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But Hanumánl onward pressed
With Tára, Angad, and the rest,
Through Vindhya's pathless glens he sped
And left no spot unvisited.
He gazed from every mountain height,
He sought each cavern dark as night,
And wandered through the bloomy shade
By pool and river and cascade,
But, though they sought in every place,
Of Sitáthey found no trace.
On fruit and woodland berries fed
Through many a lonely wild they sped,
And reached at last, untouched by fear,
A desert terrible and drear:
A fruitless waste, a land of gloom
Where trees were bare of leaf and bloom
Where every scanty stream was dried,
And niggard earth her roots denied.
No elephants through all the ground,
No buffaloes or deer are found.
There roams no tiger, pard, or bear,
No creature of the wood is there.
No bird displays his glittering wings,
No tree, no shrub, no creeper springs.
There rise no lilies from the flood,
Resplendent with their flower and bud,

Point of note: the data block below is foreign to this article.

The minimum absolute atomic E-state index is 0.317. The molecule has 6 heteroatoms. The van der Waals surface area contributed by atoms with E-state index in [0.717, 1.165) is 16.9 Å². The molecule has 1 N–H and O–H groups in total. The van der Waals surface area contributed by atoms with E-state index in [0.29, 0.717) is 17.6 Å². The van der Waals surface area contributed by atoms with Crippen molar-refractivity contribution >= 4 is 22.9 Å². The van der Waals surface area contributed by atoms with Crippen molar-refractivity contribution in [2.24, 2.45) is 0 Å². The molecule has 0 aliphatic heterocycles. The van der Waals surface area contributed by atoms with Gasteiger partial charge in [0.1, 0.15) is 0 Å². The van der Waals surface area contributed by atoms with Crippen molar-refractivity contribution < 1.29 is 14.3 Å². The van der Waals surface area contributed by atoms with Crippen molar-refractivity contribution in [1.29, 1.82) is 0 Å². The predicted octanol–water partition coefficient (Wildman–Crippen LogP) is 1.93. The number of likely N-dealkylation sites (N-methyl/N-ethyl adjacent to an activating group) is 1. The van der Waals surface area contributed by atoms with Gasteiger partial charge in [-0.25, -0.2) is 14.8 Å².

Where the delighted bees may throng
About the fragrance with their song.
There lived a hermit Kandu named,
For truth and wealth of penance famed.
Whom fervent zeal and holy rite
Had dowered with all-surpassing might.
His little son, a ten year child--
So chanced it--perished in the wild.
His death with fury stirred the sage,
Who cursed the forest in his rage,
Doomed from that hour to shelter none,
A waste for bird and beast to shun.

p. 381

They searched by every forest edge,
They searched each cave and mountain ledge,
And thickets whence the water fell
Wandering through the tangled dell.
Striving to do Sugríva's
They roamed along each leafy rill.
But vain were all endeavours, vain
The careful search, the toil and pain.
Through one dark grove they scarce could wind,
So thick were creepers intertwined.
There as they struggled through the wood
Before their eyes an Asur  1 stood.
High as a towering hill, his pride
The very Gods in heaven defied.
When on the fiend their glances fell
Each braced him for the combat well.
The demon raised his arm on high,
And rushed upon them with a cry.
Him Angad smote,--for, sure, he thought
This was the fiend they long had sought.
From his huge mouth by Angad felled,
The blood in rushing torrents welled,
As, like a mountain from his base
Uptorn, he dropped upon his face.
Thus fell the mighty fiend: and they
Through the thick wood pursued their way;
Then, weary with the toil, reclined
Where leafy boughs to shade them twined.


380:1b Hanumánthe leader of the army of the south which was under the nominal command of Angad the heir apparent.

Next: Canto XLIX.: Angad's Speech.